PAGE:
Russian President Dmitriy Medvedev has no plans to meet with his Belarusian counterpart Alexander Lukashenko, the Kremlin chief of staff said.
"There are no bilateral meetings on our agenda... But I think they may meet in multilateral formats in which Russia and Belarus take part, notably CSTO, Eurasec and CIS," Sergei Naryshkin said at a meeting with Belarusian journalists.
Relations between Moscow and Minsk have been strained over several economic and political disputes, including Russian gas transits, and Lukashenko's failure to honor his promise to recognize the former Georgian republics of Abkhazia and South Ossetia.
After months of backbiting, including a three-part documentary called "The Godfather" slashing Lukashenko's authoritarian policies, Russian President Dmitriy Medvedev hit out for real last Sunday.
Responding to Minsk's allegations that the Kremlin was interfering in Belarus's presidential election campaign, Medvedev accused Lukashenko in his weekly video blog of "hysterical anti-Russian rhetoric."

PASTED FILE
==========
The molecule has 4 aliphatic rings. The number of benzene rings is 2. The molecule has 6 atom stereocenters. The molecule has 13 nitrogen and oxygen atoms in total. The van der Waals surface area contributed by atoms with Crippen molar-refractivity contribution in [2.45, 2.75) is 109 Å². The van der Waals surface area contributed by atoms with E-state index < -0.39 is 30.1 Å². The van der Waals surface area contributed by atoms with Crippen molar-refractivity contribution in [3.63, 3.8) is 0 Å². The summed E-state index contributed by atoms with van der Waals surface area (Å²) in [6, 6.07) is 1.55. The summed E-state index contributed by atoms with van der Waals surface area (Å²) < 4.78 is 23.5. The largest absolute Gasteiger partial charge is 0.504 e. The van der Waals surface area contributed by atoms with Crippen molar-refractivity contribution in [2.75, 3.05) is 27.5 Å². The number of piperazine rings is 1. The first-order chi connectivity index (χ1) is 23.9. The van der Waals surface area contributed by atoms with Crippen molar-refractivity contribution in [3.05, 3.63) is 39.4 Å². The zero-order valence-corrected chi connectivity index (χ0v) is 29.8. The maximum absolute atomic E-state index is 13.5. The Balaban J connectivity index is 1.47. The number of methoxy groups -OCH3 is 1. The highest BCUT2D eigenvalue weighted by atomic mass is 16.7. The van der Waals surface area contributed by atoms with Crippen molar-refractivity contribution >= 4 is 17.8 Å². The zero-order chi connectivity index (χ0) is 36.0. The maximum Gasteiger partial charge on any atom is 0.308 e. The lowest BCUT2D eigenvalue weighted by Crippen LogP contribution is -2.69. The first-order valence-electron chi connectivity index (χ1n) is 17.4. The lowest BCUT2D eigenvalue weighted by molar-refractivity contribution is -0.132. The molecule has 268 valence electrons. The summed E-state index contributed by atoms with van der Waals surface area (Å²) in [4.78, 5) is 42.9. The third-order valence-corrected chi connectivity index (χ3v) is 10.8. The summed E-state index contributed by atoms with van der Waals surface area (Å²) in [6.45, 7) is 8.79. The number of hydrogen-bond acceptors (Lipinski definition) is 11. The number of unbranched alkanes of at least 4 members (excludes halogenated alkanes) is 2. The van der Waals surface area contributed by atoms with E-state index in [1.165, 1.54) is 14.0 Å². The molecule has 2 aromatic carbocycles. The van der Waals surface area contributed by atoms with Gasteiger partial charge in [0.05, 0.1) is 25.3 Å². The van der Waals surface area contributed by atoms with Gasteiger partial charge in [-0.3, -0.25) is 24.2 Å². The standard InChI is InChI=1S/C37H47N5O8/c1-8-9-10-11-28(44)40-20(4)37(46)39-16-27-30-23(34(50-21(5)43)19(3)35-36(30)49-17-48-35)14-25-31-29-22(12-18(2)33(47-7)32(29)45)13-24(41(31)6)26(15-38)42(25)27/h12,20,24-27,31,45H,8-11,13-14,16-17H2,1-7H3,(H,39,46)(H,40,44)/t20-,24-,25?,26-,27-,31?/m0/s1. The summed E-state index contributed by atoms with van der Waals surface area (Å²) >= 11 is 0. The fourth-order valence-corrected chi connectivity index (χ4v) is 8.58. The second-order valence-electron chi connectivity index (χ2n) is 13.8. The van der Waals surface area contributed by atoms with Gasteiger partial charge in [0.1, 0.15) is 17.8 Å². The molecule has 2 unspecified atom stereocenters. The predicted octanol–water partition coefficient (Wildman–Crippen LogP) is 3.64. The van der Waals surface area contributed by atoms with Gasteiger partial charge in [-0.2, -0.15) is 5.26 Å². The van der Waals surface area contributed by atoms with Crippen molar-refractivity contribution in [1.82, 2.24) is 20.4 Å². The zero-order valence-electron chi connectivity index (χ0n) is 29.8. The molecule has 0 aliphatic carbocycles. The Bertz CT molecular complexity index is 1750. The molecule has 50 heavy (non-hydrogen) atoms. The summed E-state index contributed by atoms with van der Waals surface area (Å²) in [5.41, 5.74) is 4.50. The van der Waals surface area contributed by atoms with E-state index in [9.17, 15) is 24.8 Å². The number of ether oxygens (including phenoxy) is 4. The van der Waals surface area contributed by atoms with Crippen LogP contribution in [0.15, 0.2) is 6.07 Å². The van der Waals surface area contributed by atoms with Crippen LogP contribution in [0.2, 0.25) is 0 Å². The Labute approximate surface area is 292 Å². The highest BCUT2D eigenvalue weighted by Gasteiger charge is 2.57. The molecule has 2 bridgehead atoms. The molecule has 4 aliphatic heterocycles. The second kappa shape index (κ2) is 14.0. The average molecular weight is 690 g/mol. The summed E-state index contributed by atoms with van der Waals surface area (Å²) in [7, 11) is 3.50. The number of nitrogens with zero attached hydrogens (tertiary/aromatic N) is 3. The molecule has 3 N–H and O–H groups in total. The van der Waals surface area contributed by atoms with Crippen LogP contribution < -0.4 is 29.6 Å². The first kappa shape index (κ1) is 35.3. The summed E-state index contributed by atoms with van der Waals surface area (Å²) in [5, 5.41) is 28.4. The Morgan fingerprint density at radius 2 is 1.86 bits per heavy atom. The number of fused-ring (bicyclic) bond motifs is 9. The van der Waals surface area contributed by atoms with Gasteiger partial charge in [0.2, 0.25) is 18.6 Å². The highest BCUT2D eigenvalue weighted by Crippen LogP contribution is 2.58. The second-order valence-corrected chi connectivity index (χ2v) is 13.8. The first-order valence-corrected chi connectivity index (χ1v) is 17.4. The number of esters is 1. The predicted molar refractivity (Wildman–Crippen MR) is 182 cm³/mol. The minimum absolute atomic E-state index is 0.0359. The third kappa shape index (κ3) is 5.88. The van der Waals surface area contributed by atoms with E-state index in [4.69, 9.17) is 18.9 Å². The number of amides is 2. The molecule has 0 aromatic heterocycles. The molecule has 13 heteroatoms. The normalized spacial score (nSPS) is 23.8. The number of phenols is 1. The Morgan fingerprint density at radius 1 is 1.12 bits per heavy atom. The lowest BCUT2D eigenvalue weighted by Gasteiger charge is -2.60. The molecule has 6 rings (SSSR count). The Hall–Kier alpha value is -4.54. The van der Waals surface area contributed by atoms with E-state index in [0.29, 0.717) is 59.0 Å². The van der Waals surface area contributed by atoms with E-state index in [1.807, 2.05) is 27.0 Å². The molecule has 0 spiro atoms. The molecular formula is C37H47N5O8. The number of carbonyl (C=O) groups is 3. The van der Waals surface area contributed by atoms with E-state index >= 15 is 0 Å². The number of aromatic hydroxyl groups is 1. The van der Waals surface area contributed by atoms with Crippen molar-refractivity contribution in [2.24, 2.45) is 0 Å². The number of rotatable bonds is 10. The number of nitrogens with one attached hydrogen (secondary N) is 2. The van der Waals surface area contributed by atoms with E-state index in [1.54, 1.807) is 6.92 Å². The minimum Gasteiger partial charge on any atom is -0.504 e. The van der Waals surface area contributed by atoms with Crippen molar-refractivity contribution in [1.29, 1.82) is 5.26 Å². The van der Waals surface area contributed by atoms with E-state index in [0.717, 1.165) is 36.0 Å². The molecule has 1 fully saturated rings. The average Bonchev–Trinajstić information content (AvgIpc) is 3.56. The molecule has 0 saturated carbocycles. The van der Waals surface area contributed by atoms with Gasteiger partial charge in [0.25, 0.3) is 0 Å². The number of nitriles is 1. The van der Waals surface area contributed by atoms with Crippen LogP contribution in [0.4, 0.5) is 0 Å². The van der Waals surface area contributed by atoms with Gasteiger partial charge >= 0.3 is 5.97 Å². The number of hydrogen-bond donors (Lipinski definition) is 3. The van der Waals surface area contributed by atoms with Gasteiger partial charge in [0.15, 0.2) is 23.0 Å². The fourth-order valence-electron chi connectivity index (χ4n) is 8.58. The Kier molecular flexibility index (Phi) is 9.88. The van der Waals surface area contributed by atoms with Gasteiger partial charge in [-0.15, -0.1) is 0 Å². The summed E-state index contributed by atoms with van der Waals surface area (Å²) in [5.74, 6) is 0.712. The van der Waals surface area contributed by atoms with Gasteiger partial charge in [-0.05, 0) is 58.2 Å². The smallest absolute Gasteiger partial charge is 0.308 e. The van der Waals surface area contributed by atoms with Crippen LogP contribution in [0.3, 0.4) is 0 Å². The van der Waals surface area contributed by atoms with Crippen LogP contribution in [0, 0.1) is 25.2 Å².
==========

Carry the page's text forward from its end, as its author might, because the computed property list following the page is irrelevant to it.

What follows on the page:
Naryshkin said that ties with the present Belarusian leadership may be mended on the condition that Minsk admits that its current anti-Russian rhetoric is harmful.
"The Belarusian leadership should realize that the current election campaign, based on anti-Russian rhetoric, inflicts serious damage to ties between the two states, and to the peoples of the two states," he said.
"I do not rule out that if such an understanding emerges, the relations may take a turn for the better... But this understanding should be in word and deed," Naryshkin added.
He said the December 19 elections in Belarus were the country's "purely internal matter" and Russia had no plans to interfere.
"Recognizing or not recognizing the outcome of the elections will depend not on who is elected but on how the electoral procedure and the election campaign corresponds with legal norms, primarily with Belarusian laws and internationally accepted standards," the official said.